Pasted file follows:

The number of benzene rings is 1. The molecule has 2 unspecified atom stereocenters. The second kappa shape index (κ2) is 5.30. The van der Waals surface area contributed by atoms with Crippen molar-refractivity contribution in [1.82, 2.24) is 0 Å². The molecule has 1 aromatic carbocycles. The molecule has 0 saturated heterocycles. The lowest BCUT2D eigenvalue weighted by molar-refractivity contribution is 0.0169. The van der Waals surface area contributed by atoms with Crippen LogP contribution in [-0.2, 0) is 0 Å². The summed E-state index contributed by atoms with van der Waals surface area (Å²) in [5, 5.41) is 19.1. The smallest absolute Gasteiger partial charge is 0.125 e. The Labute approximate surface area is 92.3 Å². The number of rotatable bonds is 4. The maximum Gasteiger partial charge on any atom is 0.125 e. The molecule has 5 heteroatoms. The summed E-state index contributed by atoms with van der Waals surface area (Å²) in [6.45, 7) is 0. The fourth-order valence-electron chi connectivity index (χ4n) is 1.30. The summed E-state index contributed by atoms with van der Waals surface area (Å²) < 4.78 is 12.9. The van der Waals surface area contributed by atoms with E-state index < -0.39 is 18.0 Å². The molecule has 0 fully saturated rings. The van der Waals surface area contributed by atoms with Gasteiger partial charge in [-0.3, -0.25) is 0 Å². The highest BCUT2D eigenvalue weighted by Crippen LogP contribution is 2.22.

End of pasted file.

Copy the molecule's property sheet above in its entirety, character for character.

The number of benzene rings is 1. The molecule has 2 unspecified atom stereocenters. The second kappa shape index (κ2) is 5.30. The van der Waals surface area contributed by atoms with Crippen molar-refractivity contribution in [1.82, 2.24) is 0 Å². The molecule has 1 aromatic carbocycles. The molecule has 0 saturated heterocycles. The lowest BCUT2D eigenvalue weighted by molar-refractivity contribution is 0.0169. The van der Waals surface area contributed by atoms with Crippen LogP contribution in [-0.2, 0) is 0 Å². The summed E-state index contributed by atoms with van der Waals surface area (Å²) in [5, 5.41) is 19.1. The smallest absolute Gasteiger partial charge is 0.125 e. The Labute approximate surface area is 92.3 Å². The number of rotatable bonds is 4. The maximum Gasteiger partial charge on any atom is 0.125 e. The molecule has 5 heteroatoms. The summed E-state index contributed by atoms with van der Waals surface area (Å²) in [6.45, 7) is 0. The fourth-order valence-electron chi connectivity index (χ4n) is 1.30. The summed E-state index contributed by atoms with van der Waals surface area (Å²) < 4.78 is 12.9. The van der Waals surface area contributed by atoms with E-state index < -0.39 is 18.0 Å². The molecule has 0 fully saturated rings. The van der Waals surface area contributed by atoms with Gasteiger partial charge in [-0.3, -0.25) is 0 Å². The highest BCUT2D eigenvalue weighted by Crippen LogP contribution is 2.22.